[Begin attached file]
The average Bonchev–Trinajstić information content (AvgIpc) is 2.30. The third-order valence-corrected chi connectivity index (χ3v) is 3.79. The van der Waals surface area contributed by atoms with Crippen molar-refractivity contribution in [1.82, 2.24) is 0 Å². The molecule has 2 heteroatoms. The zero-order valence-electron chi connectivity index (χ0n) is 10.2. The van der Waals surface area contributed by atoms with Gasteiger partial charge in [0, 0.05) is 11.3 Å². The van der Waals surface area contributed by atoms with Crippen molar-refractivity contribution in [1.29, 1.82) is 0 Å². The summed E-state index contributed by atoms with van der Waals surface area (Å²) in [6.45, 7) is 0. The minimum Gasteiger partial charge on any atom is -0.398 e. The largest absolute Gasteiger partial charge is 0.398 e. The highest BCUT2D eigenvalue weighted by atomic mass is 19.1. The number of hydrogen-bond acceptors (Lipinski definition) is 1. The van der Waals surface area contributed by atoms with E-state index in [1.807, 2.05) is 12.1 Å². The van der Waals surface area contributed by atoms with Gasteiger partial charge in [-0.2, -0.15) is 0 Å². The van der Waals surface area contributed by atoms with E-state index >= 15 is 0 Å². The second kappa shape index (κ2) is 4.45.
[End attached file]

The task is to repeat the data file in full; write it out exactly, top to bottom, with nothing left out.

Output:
The average Bonchev–Trinajstić information content (AvgIpc) is 2.30. The third-order valence-corrected chi connectivity index (χ3v) is 3.79. The van der Waals surface area contributed by atoms with Crippen molar-refractivity contribution in [1.82, 2.24) is 0 Å². The molecule has 2 heteroatoms. The zero-order valence-electron chi connectivity index (χ0n) is 10.2. The van der Waals surface area contributed by atoms with Gasteiger partial charge in [0, 0.05) is 11.3 Å². The van der Waals surface area contributed by atoms with Crippen molar-refractivity contribution in [1.29, 1.82) is 0 Å². The summed E-state index contributed by atoms with van der Waals surface area (Å²) in [6.45, 7) is 0. The minimum Gasteiger partial charge on any atom is -0.398 e. The largest absolute Gasteiger partial charge is 0.398 e. The highest BCUT2D eigenvalue weighted by atomic mass is 19.1. The number of hydrogen-bond acceptors (Lipinski definition) is 1. The van der Waals surface area contributed by atoms with E-state index in [1.807, 2.05) is 12.1 Å². The van der Waals surface area contributed by atoms with Gasteiger partial charge in [-0.2, -0.15) is 0 Å². The van der Waals surface area contributed by atoms with E-state index >= 15 is 0 Å². The second kappa shape index (κ2) is 4.45.